This class has helped me question how I run groups and whether I prefer having a co-facilitator. I decided that I do. I like the dynamics that this presents to the group, as well as the complimentary techniques which bring about awareness, reasons, and motives that otherwise may not be identified and/or explored (Shaw, & et al., 2010). The complex group process is considered “a promising approach in healthcare that can facilitate positive change” when practiced with an effective facilitator(s) and purpose (Cranley, Cummings, Profetto-McGrath, Toth, & Estabrooks, 2017, p. 1). Examining the roles of the leaders in the groups helped me process the group work differently. It also helped me look at how I do things and the choices I make, including selecting a co-facilitator.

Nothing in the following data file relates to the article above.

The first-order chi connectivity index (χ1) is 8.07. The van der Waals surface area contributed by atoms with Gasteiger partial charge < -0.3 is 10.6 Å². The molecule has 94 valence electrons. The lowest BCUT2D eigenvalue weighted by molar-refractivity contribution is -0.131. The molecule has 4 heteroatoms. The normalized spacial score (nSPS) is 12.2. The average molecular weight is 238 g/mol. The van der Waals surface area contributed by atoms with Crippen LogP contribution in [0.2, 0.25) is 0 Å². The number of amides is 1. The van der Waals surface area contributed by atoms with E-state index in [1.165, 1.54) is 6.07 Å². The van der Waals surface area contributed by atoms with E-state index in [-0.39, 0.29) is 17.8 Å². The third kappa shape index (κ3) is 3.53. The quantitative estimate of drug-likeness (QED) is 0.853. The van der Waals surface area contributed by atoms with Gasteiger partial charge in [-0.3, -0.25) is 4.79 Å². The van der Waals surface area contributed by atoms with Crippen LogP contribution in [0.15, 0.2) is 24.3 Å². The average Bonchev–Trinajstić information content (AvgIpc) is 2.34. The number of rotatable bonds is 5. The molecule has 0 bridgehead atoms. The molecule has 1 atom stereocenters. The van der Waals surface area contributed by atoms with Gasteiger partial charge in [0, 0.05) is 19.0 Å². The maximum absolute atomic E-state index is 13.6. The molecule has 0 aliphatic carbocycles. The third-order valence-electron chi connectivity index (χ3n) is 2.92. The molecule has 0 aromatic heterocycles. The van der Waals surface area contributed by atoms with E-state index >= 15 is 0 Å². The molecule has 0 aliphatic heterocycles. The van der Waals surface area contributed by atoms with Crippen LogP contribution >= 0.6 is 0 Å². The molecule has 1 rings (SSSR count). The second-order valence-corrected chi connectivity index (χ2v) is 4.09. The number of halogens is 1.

And, this class helped me become more introspective in the type of leader I am. This course helped me look at my own qualities and how this influenced my theoretical orientation and preferences. It is important for the leader “of any group to understand that he or she is responsible for making a series of choices as the group progresses – and how to much leadership to exercise interventions” (Center for Substance Abuse Treatment, 2005).
Center for Substance Abuse Treatment. Substance Abuse Treatment: Group Therapy. Rockville
(MD): Substance Abuse and Mental Health Services Administration (US); 2005. (Treatment Improvement Protocol (TIP) Series, No. 41.) 6 Group Leadership, Concepts, and Techniques. Available from: https://www.ncbi.nlm.nih.gov/books/NBK64211/
Cranley, L. A., Cummings, G. G., Profetto-McGrath, J., Toth, F., & Estabrooks, C. A. (2017).
Facilitation roles and characteristics associated with research use by healthcare professionals: a scoping review. BMJ Open, 7(8), e014384. https://doi.org/10.1136/bmjopen-2016-014384